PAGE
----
The current logistics environment and the status of the Supply Chain are very confusing right now….for everyone. One minute capacity to move shipments is scarce and expensive, the next moment its loose (available) and less expensive. Container rates are thru the roof, then they’re not. Warehousing space is unobtainable, a lot more expensive, and the options are fewer and far between.
Let’s first look at some of the key drivers affecting the Supply Chain and the Logistics community.
- Cost of Capital
When money gets more expensive and harder to get investment goes down. This means carriers begin to extend their equipment life cycles, cut back on new equipment investment, and generally hold off on growth plans. The net-net of this is that your access to capacity, warehousing and such becomes harder and more expensive.
- Labor Resources
Logistics as an industry is a touch and feel type of environment. Most of Logistics Labor consists of drivers and warehouse workers and both must be physically on the job to perform their work. In addition, even pre-pandemic, both were in short supply. Now that demand for these roles has increased back to pre-pandemic levels, they are still a scarce resource. This translates in two ways. First it causes upward pressure on labor rates to keep workers from leaving. Second, it puts downward pressure on Logistics Providers ability to grow their operations to meet demand.
- Inventory Levels
Due to the pandemic, increases in demand and the length of the supply cycle inventory levels were increased dramatically. All the inventory had to go somewhere so it sucked up available warehouse space, containers, and trailers. Turns out the demand for goods tapered faster than anticipated and now inventories are too high and sitting too long. This means that space is at a premium, containers and trailers used to store product are not achieving good utilization rates and combined, these factors raise costs and lower service levels throughout the supply chain.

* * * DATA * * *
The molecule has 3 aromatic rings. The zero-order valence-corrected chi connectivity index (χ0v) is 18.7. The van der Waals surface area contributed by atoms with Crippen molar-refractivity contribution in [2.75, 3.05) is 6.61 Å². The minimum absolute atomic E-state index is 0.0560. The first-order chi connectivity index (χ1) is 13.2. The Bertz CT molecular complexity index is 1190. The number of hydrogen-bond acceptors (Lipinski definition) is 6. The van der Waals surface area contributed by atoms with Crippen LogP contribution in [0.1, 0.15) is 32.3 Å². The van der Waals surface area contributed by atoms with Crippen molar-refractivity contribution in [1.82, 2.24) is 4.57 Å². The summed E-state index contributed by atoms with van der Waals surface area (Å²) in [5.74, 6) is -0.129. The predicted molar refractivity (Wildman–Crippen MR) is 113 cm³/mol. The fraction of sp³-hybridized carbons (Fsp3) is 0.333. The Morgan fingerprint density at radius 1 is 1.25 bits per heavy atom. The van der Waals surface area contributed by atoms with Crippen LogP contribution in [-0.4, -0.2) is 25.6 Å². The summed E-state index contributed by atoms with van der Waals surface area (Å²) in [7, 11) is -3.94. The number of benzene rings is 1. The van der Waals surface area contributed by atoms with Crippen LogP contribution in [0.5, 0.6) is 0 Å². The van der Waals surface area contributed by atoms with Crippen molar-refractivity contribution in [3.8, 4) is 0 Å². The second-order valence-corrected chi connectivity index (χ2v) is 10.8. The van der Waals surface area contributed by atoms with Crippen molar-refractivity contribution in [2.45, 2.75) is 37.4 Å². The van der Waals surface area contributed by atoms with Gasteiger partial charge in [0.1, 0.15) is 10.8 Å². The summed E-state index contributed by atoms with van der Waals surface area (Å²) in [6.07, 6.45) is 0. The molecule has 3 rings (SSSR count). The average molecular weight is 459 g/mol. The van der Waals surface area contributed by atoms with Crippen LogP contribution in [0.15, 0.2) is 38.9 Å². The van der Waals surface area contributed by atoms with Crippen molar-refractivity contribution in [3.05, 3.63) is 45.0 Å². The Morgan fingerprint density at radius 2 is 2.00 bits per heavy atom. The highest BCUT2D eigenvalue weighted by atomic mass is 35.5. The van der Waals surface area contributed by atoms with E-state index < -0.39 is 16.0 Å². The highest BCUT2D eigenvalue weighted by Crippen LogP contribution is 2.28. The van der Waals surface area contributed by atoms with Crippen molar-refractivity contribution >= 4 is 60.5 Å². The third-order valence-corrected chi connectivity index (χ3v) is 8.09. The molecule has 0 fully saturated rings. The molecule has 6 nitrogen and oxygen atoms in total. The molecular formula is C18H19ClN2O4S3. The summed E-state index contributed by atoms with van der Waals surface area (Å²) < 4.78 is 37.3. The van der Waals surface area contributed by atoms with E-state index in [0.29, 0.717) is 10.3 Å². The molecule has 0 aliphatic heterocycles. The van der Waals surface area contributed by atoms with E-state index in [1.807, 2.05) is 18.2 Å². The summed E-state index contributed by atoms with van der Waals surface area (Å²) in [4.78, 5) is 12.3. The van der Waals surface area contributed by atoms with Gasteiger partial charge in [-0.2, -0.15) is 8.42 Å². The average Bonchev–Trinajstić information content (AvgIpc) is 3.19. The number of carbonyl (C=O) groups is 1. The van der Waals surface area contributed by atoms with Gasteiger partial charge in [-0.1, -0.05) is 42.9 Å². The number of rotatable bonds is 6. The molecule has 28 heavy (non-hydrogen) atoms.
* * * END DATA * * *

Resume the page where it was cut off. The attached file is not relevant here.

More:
To encapsulate the main two sides of the equation, Supply is too few and Demand is too high. The Supply Chain functions most effectively when these two factors are closely balanced. Conversely. If they get out of balance, life in the Supply Chain is “difficult”. Like the last 2 years.
What I would do if I were you…run and hide. No, seriously I’d wait it out. I’d use the information I have at hand to build a plan on what you want to achieve with your supply chain and how you think that can be accomplished. The market is in transition right now. Rates are moderating, truck capacity is loosening, international volumes are dropping as are international container rates. However, a potential railroad strike is looming which could at the very least result in rail delays, which in turn become truck and container delays.
Now let’s talk about relationships. As a 3PL we (Riverside Logistics) get to see and interact with a lot of different supply chains handling a lot of different products and running on different criteria for execution. This means we have a pretty good thumb on the pulse of the supply chain. The overall Supply Chain can swing one way or the other, dramatically, and quickly. You must be nimble and have options available to you to handle these machinations. One very capable way to prepare for Supply Chain shock is to partner with a 3PL and to build a relationship of trust with that 3PL. When you do that, you get the benefit of their expertise as well as insight into the logistics markets. This can be a powerful tool for you to use when competing in the marketplace. 3PL’s usually have access to a substantial portfolio of carriers and modes. They know how and when to use them to execute competitively. That’s their business. They also in many cases have knowledge and capability in the warehousing space. They can tell you what market occupancy rates are like in the markets they play in and can help you find and manage space that meets your needs in the markets they serve.
So, lets recap. Right now, there are a substantial number of headwinds and tailwinds impacting the Supply Chain. To sort them all out will take some time. It behooves a company to sit back and let the leaves fall out of the trees a little more so you can see what’s coming next. It is also a good idea to try and build a strong working relationship with a 3PL to let them assist you by applying their expertise in the logistics markets.
It’s a little scary in the supply chain right now. If you try and “Time The Market” you’ll probably fail. Just like with the stock market, timing is not a good idea. Taking a long view is a better strategy and one that should pay dividends in the long run. Hope this advice helps set you on a path that provides your company with a good competitive posture in todays supply chain.